Silver Wordsmith: An author's journey
Late last week, literary Twitter exploded with one of the stupidest arguments that I’d ever seen and, as the Russian saying goes “a pig will find mud”, I decided to wade in.
Apparently, what all the brouhaha started with was someone claiming that if the author hasn’t hooked them within the first 20 pages, then they immediately drop the book. Granted, this is a completely arbitrary cut off that doesn’t give legitimate slow burns a fare shake. I’m not going to defend this particular opinion. But the rebuttal to this that ended up getting retweeted into every corner of the universe basically said that not finishing a book is an insult to the author, and the least you could do is finish whatever you started.
Of course, this is literary and writing Twitter we’re talking about, where people say the most asinine shit for engagement. My two favourite examples are “Am I the only one that gets excited when I sell a book?” and “My friend told me they think only people with blue eyes make good authors, do you agree?” However, this accusation of insulting authors struck the perfect balance between being outrageous, and sounding perfectly serious.
That tweet really packed a two-for-one punch. Form the perspective of readers, it reeked of snobbishness – as if because you managed to commit to the whole of War and Peace after getting ten pages into, it somehow makes you a more respectful reader. All it does is further discourage those intimidated by such pieces of literature because it makes them feel like they’d be looked down on if they don’t end up finishing it. Well, if a cockroach looks down on you, does that really affect your day?
And from the perspective of authors, this seems to have both arrogance and insecurity all wrapped into one – like a reader owes it to you to finish your book as long as they started it, and if they drop it, well, that’s not your fault, it’s the reader bestowing upon you a great dishonour. How utterly rude of them. Or you could think about it this way – at best, there’s no such thing as a book loved by everyone, or at worst, don’t write a garbage book and people might be less likely to put it down in the first ten pages.
I really do have to hand it to that inflammatory – it was some kind of provocative work of art in its own right; based on a completely ludicrous premise. How would the author even know that I didn’t finish their book that I bought in order to even be insulted by me. The tweet managed to illuminate so many ugly opinions when it comes to reading. One rebuttal to people saying that their time is too precious to waste on books they don’t like was “Well if your time is worth so much to you, what are you doing on Twitter?” Apparently, we’re not allowed to have fun until we’ve finished torturing ourselves with hundreds of pages of writing we don’t want to read.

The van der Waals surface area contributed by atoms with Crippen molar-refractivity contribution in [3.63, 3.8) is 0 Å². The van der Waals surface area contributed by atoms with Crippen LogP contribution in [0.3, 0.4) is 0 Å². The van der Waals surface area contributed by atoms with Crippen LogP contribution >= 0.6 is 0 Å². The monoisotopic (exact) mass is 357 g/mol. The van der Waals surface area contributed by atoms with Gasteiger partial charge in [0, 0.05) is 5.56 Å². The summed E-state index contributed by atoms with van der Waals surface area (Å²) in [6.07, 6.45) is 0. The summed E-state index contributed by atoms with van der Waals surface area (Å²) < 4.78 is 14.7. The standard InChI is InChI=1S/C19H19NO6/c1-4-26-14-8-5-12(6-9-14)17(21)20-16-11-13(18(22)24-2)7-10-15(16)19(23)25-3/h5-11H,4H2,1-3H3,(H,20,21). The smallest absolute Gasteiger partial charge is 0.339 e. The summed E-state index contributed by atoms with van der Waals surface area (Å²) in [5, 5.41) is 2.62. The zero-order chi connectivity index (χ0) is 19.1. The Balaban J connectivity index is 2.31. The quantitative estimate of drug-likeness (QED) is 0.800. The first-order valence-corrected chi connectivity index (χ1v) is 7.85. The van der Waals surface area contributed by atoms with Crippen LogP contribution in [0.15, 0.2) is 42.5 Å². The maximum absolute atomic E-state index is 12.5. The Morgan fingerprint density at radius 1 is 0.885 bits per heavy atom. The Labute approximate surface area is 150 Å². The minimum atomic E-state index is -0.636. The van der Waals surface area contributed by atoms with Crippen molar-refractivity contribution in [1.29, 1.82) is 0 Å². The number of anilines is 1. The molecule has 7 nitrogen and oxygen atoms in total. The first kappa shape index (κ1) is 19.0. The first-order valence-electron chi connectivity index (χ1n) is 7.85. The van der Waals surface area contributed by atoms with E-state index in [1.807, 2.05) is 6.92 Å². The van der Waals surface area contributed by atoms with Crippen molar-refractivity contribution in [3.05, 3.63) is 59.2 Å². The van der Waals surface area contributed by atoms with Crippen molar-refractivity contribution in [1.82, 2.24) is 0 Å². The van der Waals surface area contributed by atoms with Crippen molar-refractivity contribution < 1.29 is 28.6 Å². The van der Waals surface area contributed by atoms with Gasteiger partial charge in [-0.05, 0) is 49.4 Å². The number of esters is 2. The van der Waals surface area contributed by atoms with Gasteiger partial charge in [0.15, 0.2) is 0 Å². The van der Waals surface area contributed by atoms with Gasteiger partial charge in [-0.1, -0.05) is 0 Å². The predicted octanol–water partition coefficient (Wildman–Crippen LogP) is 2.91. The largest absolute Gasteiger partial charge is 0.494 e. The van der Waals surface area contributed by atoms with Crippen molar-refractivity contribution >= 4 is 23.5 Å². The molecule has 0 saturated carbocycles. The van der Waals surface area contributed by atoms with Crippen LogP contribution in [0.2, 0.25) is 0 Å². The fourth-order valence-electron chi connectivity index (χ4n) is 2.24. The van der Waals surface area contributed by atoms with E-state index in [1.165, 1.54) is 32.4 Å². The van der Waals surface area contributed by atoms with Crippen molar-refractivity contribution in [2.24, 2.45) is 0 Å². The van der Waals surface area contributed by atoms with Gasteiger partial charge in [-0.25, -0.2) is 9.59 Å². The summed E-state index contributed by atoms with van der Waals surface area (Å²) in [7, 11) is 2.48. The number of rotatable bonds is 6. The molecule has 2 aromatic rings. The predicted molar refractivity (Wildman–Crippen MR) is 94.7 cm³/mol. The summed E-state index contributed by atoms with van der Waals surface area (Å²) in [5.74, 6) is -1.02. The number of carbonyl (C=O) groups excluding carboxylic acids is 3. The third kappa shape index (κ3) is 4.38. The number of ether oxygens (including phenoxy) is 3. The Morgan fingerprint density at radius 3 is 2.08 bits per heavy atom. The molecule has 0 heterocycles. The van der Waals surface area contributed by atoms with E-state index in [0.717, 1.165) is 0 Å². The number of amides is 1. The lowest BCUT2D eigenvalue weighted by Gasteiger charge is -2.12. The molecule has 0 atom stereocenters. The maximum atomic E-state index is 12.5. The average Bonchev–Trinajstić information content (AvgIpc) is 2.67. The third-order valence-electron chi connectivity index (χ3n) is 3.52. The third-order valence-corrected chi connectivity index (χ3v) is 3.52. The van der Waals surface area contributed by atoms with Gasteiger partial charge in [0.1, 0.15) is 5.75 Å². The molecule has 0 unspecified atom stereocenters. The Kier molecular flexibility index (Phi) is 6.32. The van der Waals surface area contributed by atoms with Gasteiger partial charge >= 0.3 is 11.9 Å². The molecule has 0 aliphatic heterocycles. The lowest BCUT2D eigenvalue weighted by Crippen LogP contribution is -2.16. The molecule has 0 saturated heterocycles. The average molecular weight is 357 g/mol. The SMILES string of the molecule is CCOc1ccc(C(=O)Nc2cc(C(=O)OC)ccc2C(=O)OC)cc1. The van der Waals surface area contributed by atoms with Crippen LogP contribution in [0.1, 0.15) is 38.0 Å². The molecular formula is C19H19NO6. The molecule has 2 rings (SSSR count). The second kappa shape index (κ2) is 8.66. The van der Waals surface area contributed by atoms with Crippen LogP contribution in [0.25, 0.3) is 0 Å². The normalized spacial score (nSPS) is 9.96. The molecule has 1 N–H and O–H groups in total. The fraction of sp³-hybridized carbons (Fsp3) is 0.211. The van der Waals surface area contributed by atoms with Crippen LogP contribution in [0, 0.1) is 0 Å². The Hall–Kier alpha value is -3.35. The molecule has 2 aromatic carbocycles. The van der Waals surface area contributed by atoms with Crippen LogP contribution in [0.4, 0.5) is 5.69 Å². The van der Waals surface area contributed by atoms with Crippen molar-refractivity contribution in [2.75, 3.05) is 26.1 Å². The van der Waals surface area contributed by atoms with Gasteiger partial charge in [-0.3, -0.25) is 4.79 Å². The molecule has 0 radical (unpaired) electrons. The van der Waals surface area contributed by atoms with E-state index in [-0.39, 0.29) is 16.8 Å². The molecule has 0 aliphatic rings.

It’s like if you went to a nice restaurant and your food came way too salty, and you didn’t want to finish it, and then I accused you of being rude to the chef, and you said “But I only eat food that is good” and my rebuttal was that I saw you eating at McDonalds last week.
The amount of people who seemed to be extremely emotionally invested in how other people spend their time is astounding. Makes me think that it all boils down to some misplaced sense of superiority – these people don’t read books because they enjoy it or because they get something out of it, they read because they think they can lord it over someone who didn’t.
“Well I am on a whole other level, for I have read Dostoyevsky’s Crime and Punishment and you have not.”
Well I read it in the original Russian, and it was an awful experience, so go hang out at the kids’ table you thought you were setting up for everyone else, and I’ll hang out with the people who don’t have sticks lodged up their butts. And this is coming from someone who insists on finishing every book he opens; not as a matter of principle, but more as a result of a deep person flaw. I just don’t think it makes a difference if you start ten and finish ten or if you start ten and finish one. Same as it doesn’t make a difference if you read two books a year, or fifty two, or if you’re reading genre fiction off the shelves of your grocery store, or the greatest Lithuanian authors of the pre-Soviet era.
Read what you want, read what brings you joy, and don’t let any Twitter gatekeepers make you feel bad about any of it.
Michael is a husband, father of two, lawyer, writer, and is currently working on his first novel, at a snail's pace. A very leisurely snail. All opinions are author's own.